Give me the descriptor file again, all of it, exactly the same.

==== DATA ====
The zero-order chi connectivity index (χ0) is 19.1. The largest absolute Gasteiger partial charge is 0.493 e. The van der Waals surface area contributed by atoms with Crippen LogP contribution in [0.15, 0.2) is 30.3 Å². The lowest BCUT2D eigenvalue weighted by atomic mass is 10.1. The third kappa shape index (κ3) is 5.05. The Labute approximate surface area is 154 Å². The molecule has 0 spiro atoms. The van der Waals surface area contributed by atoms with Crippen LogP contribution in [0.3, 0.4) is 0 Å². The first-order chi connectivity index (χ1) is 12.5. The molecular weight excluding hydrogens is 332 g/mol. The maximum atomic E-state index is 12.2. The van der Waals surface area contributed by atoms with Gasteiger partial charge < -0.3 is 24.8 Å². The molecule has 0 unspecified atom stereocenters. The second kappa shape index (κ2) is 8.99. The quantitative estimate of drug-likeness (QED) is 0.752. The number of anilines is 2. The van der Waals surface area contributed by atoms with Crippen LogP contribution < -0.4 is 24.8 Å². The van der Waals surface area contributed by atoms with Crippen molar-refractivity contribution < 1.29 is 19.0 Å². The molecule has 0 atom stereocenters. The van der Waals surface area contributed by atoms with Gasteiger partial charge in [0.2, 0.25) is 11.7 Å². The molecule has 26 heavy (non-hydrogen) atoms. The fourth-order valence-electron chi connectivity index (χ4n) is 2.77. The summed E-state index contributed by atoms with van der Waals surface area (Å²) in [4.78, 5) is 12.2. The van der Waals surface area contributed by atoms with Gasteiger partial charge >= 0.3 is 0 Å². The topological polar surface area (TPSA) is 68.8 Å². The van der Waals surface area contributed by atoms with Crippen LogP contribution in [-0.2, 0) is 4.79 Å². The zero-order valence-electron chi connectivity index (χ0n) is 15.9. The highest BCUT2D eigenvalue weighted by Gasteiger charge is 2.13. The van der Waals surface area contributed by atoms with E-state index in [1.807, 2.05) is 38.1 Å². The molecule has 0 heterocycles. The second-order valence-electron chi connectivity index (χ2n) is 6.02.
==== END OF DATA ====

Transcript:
The zero-order chi connectivity index (χ0) is 19.1. The largest absolute Gasteiger partial charge is 0.493 e. The van der Waals surface area contributed by atoms with Crippen LogP contribution in [0.15, 0.2) is 30.3 Å². The lowest BCUT2D eigenvalue weighted by atomic mass is 10.1. The third kappa shape index (κ3) is 5.05. The Labute approximate surface area is 154 Å². The molecule has 0 spiro atoms. The van der Waals surface area contributed by atoms with Crippen LogP contribution in [0.3, 0.4) is 0 Å². The first-order chi connectivity index (χ1) is 12.5. The molecular weight excluding hydrogens is 332 g/mol. The maximum atomic E-state index is 12.2. The van der Waals surface area contributed by atoms with Gasteiger partial charge < -0.3 is 24.8 Å². The molecule has 0 unspecified atom stereocenters. The second kappa shape index (κ2) is 8.99. The quantitative estimate of drug-likeness (QED) is 0.752. The number of anilines is 2. The van der Waals surface area contributed by atoms with Crippen LogP contribution < -0.4 is 24.8 Å². The van der Waals surface area contributed by atoms with Crippen molar-refractivity contribution < 1.29 is 19.0 Å². The molecule has 0 atom stereocenters. The van der Waals surface area contributed by atoms with Gasteiger partial charge in [0.2, 0.25) is 11.7 Å². The molecule has 26 heavy (non-hydrogen) atoms. The fourth-order valence-electron chi connectivity index (χ4n) is 2.77. The summed E-state index contributed by atoms with van der Waals surface area (Å²) in [4.78, 5) is 12.2. The van der Waals surface area contributed by atoms with Gasteiger partial charge >= 0.3 is 0 Å². The topological polar surface area (TPSA) is 68.8 Å². The van der Waals surface area contributed by atoms with Crippen LogP contribution in [-0.2, 0) is 4.79 Å². The zero-order valence-electron chi connectivity index (χ0n) is 15.9. The highest BCUT2D eigenvalue weighted by Gasteiger charge is 2.13. The van der Waals surface area contributed by atoms with E-state index in [1.807, 2.05) is 38.1 Å². The molecule has 0 heterocycles. The second-order valence-electron chi connectivity index (χ2n) is 6.02.